EXSHAW – The Canadian Rockies Public School division says the federal government has agreed to maintain the Exshaw School's current funding formula for one more year, however officials say it’s not enough.
Canadian Rockies Public School (CRPS) division officials said it received an email Thursday (Dec. 12) from the department of Indigenous Services Canada (ISC) indicating it would fund the educational institution until the end of the 2020-21 school year.
In August, CRPS received notice from the department that a funding agreement dating back to 1973 for students from the nearby Stoney Nakoda First Nation to attend the Exshaw School would be terminated at the end of the 2019-20 school year and future funding would be made available through the Stoney Education Authority.
“I think after the initial part where you think this could be a positive move, you realize quite quickly that we have a scenario where we have a number of families, as well as staff, who are in flux and in turmoil with regards to what is transpiring," said superintendent Chris MacPhee.
"For us to extend that to another year, it’s a shame, but I have to worry about the mental health of my staff. That piece [mental health] is not just the staff, it’s the families too.”
As a result of the funding change, which CRPS said would result in a $1.6 million shortfall at the school, the board was considering its options for 2020, which included closing the school.
Since that time, community members from Exshaw and the Stoney Nakoda First Nation have expressed concerns over the possibility of the school closing.
Stoney Education Authority’s superintendent Bill Shade told the Outlook in early October that the on-reservation schools don’t have the capacity to accommodate the 195 Stoney Nakoda students who currently attend Exshaw School.
In addition to this, MacPhee said many of the schools in Canmore are at, or close to capacity as well.
Mary-Luisa Kapelus, the assistant deputy minister of education for the federal government, said in a phone interview that she believes the entire situation is a case of miscommunication.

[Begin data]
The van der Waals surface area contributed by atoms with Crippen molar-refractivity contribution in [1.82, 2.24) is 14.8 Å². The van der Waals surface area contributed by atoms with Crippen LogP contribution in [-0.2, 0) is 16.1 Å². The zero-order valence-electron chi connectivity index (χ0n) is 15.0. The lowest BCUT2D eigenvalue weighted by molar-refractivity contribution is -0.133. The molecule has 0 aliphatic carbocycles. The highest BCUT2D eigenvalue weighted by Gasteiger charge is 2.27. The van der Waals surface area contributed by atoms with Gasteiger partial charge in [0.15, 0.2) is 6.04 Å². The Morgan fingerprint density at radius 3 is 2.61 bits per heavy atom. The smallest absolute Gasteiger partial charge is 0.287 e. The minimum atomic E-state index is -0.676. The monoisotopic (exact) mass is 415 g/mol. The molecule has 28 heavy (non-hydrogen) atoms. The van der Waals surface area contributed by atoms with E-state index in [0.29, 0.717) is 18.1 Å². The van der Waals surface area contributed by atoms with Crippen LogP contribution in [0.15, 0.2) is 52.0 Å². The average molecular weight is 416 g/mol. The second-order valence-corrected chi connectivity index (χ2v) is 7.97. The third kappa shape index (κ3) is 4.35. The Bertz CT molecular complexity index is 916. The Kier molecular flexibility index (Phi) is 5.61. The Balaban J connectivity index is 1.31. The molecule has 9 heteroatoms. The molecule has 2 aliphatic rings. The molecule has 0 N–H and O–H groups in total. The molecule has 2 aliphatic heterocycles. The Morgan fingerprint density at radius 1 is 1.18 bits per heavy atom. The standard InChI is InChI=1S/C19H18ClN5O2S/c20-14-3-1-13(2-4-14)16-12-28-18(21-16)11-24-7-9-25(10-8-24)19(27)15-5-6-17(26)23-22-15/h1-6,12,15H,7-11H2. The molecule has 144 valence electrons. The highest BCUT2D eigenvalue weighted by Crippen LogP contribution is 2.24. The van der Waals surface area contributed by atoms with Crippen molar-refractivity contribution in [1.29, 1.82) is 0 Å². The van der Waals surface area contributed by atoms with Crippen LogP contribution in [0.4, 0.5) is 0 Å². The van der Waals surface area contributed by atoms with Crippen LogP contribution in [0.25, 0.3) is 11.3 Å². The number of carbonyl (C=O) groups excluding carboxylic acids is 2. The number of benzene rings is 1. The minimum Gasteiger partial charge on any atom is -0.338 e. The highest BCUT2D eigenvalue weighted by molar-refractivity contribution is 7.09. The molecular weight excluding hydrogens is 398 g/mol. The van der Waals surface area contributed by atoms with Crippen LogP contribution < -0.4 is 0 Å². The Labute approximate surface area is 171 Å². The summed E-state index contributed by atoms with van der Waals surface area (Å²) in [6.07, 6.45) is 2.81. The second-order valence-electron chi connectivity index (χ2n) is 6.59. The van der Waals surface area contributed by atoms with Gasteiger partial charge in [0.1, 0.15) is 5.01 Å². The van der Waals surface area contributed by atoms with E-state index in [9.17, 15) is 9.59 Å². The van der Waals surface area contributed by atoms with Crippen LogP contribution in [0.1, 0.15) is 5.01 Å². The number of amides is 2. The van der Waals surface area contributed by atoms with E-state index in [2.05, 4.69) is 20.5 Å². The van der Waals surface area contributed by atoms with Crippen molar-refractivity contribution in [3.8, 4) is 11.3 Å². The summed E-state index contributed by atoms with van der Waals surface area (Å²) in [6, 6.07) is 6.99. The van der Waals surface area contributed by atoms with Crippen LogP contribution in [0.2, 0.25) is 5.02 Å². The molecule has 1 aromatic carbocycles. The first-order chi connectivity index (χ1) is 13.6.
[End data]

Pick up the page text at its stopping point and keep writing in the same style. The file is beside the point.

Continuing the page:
“Fundamentally this is a lack of communication issue, I honestly believe it’s nothing other than that,” she said.
“Getting the right folks around the table to make sure everyone’s still on the same page is the most important thing.”
Kapelus admitted she'd only been alerted to this issue in the last two weeks and said it is simply a change in administration, that no numbers have been provided to CRPS as of yet.
“I can assure you, without a shadow of a doubt, the change that is happening that we are on the foyer of, is an administrative change only,” she said.
“No amount of money in terms of tuition payments that we pay has changed this year nor next year, so this $1.6 million, we’ve never seen that number, we’re not aware of that number … I don’t know who they’ve received that from but I can tell you it’s not from us.”
An ISC spokesperson echoed this sentiment in an email sent Monday (Dec. 16) indicating it notified CRPS that SEA would be taking over administration of the provincial tuition starting in September 2020 and that the $1.6 million funding shortfall is inaccurate.
"The calculations for this have not yet been completed for subsequent years due to the time it will take to re-negotiate a new agreement between Stoney Education Authority and Canadian Rockies School Division," the email said.